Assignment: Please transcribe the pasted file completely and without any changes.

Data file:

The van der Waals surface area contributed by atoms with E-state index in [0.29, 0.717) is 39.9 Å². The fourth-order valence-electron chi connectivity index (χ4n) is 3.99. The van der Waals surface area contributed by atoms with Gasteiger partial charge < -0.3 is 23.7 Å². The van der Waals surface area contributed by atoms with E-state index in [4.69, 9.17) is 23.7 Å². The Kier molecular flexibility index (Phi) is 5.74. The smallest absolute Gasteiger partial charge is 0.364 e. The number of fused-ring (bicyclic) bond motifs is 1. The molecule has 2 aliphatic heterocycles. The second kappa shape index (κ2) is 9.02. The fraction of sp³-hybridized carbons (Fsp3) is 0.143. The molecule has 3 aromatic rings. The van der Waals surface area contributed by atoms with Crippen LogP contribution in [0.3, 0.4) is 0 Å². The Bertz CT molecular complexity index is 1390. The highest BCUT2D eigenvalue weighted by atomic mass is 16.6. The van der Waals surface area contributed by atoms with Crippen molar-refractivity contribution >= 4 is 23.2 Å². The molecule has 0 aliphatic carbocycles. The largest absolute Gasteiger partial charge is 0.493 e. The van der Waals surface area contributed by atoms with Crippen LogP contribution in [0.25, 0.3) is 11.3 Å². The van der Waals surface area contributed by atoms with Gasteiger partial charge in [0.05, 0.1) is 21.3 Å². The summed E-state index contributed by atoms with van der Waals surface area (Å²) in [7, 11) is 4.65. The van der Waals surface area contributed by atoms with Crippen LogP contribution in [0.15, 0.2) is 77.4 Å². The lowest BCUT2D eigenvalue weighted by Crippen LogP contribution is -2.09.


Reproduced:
The van der Waals surface area contributed by atoms with E-state index in [0.29, 0.717) is 39.9 Å². The fourth-order valence-electron chi connectivity index (χ4n) is 3.99. The van der Waals surface area contributed by atoms with Gasteiger partial charge < -0.3 is 23.7 Å². The van der Waals surface area contributed by atoms with E-state index in [4.69, 9.17) is 23.7 Å². The Kier molecular flexibility index (Phi) is 5.74. The smallest absolute Gasteiger partial charge is 0.364 e. The number of fused-ring (bicyclic) bond motifs is 1. The molecule has 2 aliphatic heterocycles. The second kappa shape index (κ2) is 9.02. The fraction of sp³-hybridized carbons (Fsp3) is 0.143. The molecule has 3 aromatic rings. The van der Waals surface area contributed by atoms with Crippen LogP contribution in [0.3, 0.4) is 0 Å². The Bertz CT molecular complexity index is 1390. The highest BCUT2D eigenvalue weighted by atomic mass is 16.6. The van der Waals surface area contributed by atoms with Crippen molar-refractivity contribution >= 4 is 23.2 Å². The molecule has 0 aliphatic carbocycles. The largest absolute Gasteiger partial charge is 0.493 e. The van der Waals surface area contributed by atoms with Crippen LogP contribution in [0.25, 0.3) is 11.3 Å². The van der Waals surface area contributed by atoms with Gasteiger partial charge in [0.05, 0.1) is 21.3 Å². The summed E-state index contributed by atoms with van der Waals surface area (Å²) in [7, 11) is 4.65. The van der Waals surface area contributed by atoms with Crippen LogP contribution in [0.15, 0.2) is 77.4 Å². The lowest BCUT2D eigenvalue weighted by Crippen LogP contribution is -2.09.